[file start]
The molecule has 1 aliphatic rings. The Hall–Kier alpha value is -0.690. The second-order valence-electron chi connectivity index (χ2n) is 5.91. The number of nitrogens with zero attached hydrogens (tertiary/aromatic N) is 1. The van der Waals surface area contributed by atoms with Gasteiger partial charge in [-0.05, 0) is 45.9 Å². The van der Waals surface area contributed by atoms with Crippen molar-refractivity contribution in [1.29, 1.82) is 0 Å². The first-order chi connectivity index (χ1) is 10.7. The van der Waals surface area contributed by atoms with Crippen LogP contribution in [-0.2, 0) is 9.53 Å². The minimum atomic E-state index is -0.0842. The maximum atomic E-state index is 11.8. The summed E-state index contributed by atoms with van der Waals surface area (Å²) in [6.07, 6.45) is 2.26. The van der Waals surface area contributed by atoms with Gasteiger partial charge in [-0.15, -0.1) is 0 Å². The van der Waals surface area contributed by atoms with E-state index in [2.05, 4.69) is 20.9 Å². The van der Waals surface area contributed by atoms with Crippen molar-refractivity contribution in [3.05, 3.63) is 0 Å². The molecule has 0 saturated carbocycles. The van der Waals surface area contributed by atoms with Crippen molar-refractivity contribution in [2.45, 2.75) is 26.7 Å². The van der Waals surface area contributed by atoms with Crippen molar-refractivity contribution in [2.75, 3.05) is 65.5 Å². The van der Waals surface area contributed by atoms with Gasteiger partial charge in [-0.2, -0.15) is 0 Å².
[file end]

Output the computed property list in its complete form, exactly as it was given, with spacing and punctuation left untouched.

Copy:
The molecule has 1 aliphatic rings. The Hall–Kier alpha value is -0.690. The second-order valence-electron chi connectivity index (χ2n) is 5.91. The number of nitrogens with zero attached hydrogens (tertiary/aromatic N) is 1. The van der Waals surface area contributed by atoms with Gasteiger partial charge in [-0.05, 0) is 45.9 Å². The van der Waals surface area contributed by atoms with Crippen molar-refractivity contribution in [1.29, 1.82) is 0 Å². The first-order chi connectivity index (χ1) is 10.7. The van der Waals surface area contributed by atoms with Crippen LogP contribution in [-0.2, 0) is 9.53 Å². The minimum atomic E-state index is -0.0842. The maximum atomic E-state index is 11.8. The summed E-state index contributed by atoms with van der Waals surface area (Å²) in [6.07, 6.45) is 2.26. The van der Waals surface area contributed by atoms with Gasteiger partial charge in [-0.15, -0.1) is 0 Å². The van der Waals surface area contributed by atoms with E-state index in [2.05, 4.69) is 20.9 Å². The van der Waals surface area contributed by atoms with Crippen molar-refractivity contribution in [3.05, 3.63) is 0 Å². The molecule has 0 saturated carbocycles. The van der Waals surface area contributed by atoms with Crippen molar-refractivity contribution in [2.45, 2.75) is 26.7 Å². The van der Waals surface area contributed by atoms with Crippen molar-refractivity contribution in [2.75, 3.05) is 65.5 Å². The van der Waals surface area contributed by atoms with Gasteiger partial charge in [-0.2, -0.15) is 0 Å².